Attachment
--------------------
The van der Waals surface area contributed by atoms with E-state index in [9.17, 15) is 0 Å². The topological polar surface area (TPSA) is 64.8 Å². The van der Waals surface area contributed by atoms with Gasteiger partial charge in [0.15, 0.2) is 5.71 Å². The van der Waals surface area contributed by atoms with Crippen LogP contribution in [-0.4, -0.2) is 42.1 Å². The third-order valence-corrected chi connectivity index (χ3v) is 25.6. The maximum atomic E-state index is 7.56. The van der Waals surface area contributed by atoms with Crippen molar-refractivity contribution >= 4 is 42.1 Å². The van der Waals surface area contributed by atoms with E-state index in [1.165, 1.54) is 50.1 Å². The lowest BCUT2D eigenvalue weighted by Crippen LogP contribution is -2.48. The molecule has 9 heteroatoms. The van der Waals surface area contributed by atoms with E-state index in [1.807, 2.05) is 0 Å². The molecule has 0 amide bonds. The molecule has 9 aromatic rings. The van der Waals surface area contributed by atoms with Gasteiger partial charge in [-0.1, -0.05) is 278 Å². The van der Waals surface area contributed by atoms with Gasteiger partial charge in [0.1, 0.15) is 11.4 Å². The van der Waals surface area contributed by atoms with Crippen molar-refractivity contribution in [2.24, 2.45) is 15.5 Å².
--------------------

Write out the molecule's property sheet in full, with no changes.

The van der Waals surface area contributed by atoms with E-state index in [9.17, 15) is 0 Å². The topological polar surface area (TPSA) is 64.8 Å². The van der Waals surface area contributed by atoms with Gasteiger partial charge in [0.15, 0.2) is 5.71 Å². The van der Waals surface area contributed by atoms with Crippen LogP contribution in [-0.4, -0.2) is 42.1 Å². The third-order valence-corrected chi connectivity index (χ3v) is 25.6. The maximum atomic E-state index is 7.56. The van der Waals surface area contributed by atoms with Crippen molar-refractivity contribution >= 4 is 42.1 Å². The van der Waals surface area contributed by atoms with E-state index in [1.165, 1.54) is 50.1 Å². The lowest BCUT2D eigenvalue weighted by Crippen LogP contribution is -2.48. The molecule has 9 heteroatoms. The van der Waals surface area contributed by atoms with E-state index in [1.807, 2.05) is 0 Å². The molecule has 0 amide bonds. The molecule has 9 aromatic rings. The van der Waals surface area contributed by atoms with Gasteiger partial charge in [-0.1, -0.05) is 278 Å². The van der Waals surface area contributed by atoms with Gasteiger partial charge in [0.1, 0.15) is 11.4 Å². The van der Waals surface area contributed by atoms with Crippen molar-refractivity contribution in [2.24, 2.45) is 15.5 Å².